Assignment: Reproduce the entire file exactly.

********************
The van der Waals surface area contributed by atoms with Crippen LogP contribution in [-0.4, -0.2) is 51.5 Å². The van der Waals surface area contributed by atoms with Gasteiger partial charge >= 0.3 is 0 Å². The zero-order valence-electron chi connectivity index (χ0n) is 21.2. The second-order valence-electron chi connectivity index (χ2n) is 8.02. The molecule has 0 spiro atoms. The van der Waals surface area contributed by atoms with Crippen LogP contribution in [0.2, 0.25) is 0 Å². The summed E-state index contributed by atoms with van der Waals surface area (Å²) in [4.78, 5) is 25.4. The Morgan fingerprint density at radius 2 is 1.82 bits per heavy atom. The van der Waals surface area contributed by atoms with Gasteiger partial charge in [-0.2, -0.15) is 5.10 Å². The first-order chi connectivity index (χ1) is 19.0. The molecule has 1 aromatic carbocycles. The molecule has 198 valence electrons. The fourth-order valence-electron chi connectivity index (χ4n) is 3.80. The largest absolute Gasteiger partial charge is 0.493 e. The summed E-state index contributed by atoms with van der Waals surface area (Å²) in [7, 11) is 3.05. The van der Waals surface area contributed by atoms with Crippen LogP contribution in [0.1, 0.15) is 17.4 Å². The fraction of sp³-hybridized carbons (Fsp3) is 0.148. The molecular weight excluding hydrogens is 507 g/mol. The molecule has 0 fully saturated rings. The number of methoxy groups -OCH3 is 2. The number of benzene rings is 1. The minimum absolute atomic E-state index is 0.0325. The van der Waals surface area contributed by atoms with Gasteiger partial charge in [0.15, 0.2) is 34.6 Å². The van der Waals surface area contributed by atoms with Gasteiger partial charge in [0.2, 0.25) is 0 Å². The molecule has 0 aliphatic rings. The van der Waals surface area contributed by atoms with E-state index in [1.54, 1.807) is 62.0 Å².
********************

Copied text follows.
The van der Waals surface area contributed by atoms with Crippen LogP contribution in [-0.4, -0.2) is 51.5 Å². The van der Waals surface area contributed by atoms with Gasteiger partial charge >= 0.3 is 0 Å². The zero-order valence-electron chi connectivity index (χ0n) is 21.2. The second-order valence-electron chi connectivity index (χ2n) is 8.02. The molecule has 0 spiro atoms. The van der Waals surface area contributed by atoms with Crippen LogP contribution in [0.2, 0.25) is 0 Å². The summed E-state index contributed by atoms with van der Waals surface area (Å²) in [4.78, 5) is 25.4. The Morgan fingerprint density at radius 2 is 1.82 bits per heavy atom. The van der Waals surface area contributed by atoms with Gasteiger partial charge in [-0.2, -0.15) is 5.10 Å². The first-order chi connectivity index (χ1) is 19.0. The molecule has 1 aromatic carbocycles. The molecule has 198 valence electrons. The fourth-order valence-electron chi connectivity index (χ4n) is 3.80. The largest absolute Gasteiger partial charge is 0.493 e. The summed E-state index contributed by atoms with van der Waals surface area (Å²) in [7, 11) is 3.05. The van der Waals surface area contributed by atoms with Crippen LogP contribution in [0.1, 0.15) is 17.4 Å². The fraction of sp³-hybridized carbons (Fsp3) is 0.148. The molecular weight excluding hydrogens is 507 g/mol. The molecule has 0 fully saturated rings. The number of methoxy groups -OCH3 is 2. The number of benzene rings is 1. The minimum absolute atomic E-state index is 0.0325. The van der Waals surface area contributed by atoms with Gasteiger partial charge in [0.15, 0.2) is 34.6 Å². The van der Waals surface area contributed by atoms with Gasteiger partial charge in [0.2, 0.25) is 0 Å². The molecule has 0 aliphatic rings. The van der Waals surface area contributed by atoms with E-state index in [1.54, 1.807) is 62.0 Å².